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Agronomy Journal Abstract - ARTICLE

William J. Beal: Pioneer Applied Botanical Scientist and Research Society Builder


This article in AJ

  1. Vol. 100 No. Supplement_3, p. S-4-S-10
    Received: Jan 5, 2007

    * Corresponding author(s): cooking1@msu.edu
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  1. James B Bearda and
  2. Peter O. Cookingham *b
  1. a International Sports Turf Institute and Texas A&M Univ., P.O. Box 10065, College Station, TX 77840
    b Turfgrass Information Center, Michigan State Univ. Libraries, East Lansing, MI 48824-1048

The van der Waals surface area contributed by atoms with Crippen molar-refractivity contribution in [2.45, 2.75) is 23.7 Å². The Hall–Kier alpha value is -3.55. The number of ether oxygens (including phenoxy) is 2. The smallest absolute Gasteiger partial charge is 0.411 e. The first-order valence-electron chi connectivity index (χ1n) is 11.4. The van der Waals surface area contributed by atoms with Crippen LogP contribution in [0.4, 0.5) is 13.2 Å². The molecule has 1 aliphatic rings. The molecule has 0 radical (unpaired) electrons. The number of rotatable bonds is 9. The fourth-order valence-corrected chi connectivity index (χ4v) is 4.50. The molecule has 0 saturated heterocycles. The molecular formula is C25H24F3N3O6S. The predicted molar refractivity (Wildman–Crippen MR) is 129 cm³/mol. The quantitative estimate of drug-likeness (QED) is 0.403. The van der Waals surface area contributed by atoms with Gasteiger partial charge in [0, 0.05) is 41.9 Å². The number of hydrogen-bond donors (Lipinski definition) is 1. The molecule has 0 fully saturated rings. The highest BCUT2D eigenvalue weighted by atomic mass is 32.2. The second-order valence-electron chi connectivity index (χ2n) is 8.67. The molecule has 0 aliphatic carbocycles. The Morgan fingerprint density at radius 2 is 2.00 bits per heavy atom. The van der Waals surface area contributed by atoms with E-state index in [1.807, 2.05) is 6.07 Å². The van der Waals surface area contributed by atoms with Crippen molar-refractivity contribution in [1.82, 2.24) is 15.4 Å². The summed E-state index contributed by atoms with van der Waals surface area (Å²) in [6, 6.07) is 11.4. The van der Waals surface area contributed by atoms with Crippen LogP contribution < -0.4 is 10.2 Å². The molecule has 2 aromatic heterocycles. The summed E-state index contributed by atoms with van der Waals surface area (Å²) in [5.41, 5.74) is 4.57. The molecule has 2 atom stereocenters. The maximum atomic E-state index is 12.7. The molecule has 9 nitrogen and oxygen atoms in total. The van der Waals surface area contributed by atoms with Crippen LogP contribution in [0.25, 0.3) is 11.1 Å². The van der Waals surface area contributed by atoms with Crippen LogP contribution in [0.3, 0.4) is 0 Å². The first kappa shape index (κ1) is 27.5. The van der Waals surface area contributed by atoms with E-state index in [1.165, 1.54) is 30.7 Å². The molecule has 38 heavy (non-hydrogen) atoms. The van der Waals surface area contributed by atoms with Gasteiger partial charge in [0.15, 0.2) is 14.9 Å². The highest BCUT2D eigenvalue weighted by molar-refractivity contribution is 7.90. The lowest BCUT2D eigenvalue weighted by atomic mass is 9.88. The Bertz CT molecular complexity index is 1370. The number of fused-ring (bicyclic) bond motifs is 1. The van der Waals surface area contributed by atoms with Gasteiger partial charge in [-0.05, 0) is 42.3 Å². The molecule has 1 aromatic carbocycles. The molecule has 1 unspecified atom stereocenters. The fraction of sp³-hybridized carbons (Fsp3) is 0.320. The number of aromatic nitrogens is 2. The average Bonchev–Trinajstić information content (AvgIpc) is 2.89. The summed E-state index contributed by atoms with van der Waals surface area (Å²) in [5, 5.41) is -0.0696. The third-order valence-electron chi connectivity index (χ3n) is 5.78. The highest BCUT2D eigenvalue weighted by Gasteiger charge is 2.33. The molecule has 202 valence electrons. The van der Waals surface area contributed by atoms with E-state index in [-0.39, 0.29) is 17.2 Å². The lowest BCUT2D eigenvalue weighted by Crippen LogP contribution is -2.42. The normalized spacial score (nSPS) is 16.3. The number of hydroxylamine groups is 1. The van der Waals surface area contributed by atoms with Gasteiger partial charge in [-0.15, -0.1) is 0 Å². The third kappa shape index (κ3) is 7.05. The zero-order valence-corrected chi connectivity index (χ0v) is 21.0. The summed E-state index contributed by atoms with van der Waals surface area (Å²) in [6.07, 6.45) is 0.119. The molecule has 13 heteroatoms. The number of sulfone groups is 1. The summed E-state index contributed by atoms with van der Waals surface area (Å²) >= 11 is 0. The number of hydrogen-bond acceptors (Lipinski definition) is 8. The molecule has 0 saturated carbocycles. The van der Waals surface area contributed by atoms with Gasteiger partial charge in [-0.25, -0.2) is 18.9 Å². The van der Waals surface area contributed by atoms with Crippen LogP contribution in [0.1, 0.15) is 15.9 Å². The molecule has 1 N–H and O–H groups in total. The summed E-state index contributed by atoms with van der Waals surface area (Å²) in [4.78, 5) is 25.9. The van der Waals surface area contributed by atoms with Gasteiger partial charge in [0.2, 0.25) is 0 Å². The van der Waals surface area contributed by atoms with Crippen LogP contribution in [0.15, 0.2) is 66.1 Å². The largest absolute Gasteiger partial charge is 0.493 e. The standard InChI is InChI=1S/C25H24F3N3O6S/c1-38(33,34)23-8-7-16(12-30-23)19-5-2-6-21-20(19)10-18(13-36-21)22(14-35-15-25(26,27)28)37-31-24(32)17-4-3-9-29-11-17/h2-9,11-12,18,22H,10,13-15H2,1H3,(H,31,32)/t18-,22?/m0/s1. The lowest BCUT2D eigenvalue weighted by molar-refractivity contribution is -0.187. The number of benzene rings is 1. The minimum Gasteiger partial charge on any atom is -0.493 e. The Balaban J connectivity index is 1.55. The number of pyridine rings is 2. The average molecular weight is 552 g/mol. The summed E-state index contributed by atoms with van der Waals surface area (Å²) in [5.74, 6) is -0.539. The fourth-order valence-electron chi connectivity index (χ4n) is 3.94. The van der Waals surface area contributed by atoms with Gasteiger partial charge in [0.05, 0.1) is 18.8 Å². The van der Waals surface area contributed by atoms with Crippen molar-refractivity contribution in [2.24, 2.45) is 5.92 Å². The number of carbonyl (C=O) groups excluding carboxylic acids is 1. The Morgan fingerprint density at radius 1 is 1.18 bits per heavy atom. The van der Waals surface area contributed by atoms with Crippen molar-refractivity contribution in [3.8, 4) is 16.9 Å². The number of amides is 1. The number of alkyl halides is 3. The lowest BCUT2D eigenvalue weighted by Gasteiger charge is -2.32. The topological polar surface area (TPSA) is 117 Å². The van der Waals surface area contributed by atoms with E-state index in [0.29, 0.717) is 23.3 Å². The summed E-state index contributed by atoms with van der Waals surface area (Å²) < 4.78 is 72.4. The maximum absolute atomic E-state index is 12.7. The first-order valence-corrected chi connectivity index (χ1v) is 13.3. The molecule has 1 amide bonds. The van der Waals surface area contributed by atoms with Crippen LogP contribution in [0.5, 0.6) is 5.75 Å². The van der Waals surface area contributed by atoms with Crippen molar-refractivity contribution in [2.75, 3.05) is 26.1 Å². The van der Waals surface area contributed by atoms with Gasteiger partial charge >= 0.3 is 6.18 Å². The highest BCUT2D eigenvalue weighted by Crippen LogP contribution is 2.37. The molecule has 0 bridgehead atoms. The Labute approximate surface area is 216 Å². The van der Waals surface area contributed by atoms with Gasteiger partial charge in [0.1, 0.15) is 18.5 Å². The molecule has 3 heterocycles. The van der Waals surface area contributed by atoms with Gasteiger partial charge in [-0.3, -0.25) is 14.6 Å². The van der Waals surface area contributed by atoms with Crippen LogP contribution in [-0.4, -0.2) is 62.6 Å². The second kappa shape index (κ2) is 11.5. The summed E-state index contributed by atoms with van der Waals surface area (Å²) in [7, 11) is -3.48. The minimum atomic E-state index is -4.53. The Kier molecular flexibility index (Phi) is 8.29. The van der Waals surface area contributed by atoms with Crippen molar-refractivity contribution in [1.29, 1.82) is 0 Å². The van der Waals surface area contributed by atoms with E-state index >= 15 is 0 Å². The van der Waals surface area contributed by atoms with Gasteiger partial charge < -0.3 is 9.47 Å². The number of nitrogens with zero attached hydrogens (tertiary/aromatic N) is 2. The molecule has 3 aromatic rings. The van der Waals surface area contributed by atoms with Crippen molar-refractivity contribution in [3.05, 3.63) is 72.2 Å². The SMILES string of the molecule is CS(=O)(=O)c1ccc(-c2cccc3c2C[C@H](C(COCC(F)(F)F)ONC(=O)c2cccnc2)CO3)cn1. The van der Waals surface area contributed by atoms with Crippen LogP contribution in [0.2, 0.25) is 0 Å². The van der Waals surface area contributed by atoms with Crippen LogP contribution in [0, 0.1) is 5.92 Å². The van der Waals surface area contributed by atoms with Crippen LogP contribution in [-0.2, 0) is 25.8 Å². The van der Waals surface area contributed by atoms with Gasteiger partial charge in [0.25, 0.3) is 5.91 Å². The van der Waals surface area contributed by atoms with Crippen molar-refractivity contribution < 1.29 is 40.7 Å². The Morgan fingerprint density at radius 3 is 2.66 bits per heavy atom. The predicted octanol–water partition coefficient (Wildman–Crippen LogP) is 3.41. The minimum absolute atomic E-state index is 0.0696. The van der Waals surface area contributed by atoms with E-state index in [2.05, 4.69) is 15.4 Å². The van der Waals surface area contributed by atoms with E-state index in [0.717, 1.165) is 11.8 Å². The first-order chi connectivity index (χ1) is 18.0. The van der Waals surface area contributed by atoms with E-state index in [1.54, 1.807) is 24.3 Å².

Professor William James Beal (1833–1924) became a leading educator and researcher in applied plant science while serving on the faculty of the new State Agricultural College in Michigan from 1871 to 1910. He was a key leader of the experimental movement of agricultural botany. Beal conducted the (i) first demonstration of hybrid vigor by controlled crossing of corn lines, 1878; (ii) initiation of the oldest ongoing U.S. botanical experiment involving the vitality of buried seeds, 1879; and (iii) first turfgrass experiments, including polystand compatibility, 1880. He initiated early, extensive seed purity/viability testing in 1877, and also organized the oldest, continuously operating U.S. botanical garden in 1877. He was an early advocate for forest conservation and reforestation. These works resulted in more than 1200 papers, plus seven extensive texts. Beal was a key proponent of scholarly communications among the few isolated scientists active in applied botany and in agricultural research. His efforts contributed to the formation of several important early national agricultural science organizations. Beal was a key founder and first President of the (i) Society for the Promotion of Agricultural Science (SPAS), 1880; (ii) Association of Botanists in the United States Agricultural Experiment Stations, 1889; (iii) Botanical Club of the American Association for the Advancement of Science, 1888; and (iv) Michigan Academy of Science, 1884. The visionary outlook in organization of the SPAS was a vital pioneering step leading to formation of the American Society of Agronomy in 1907.

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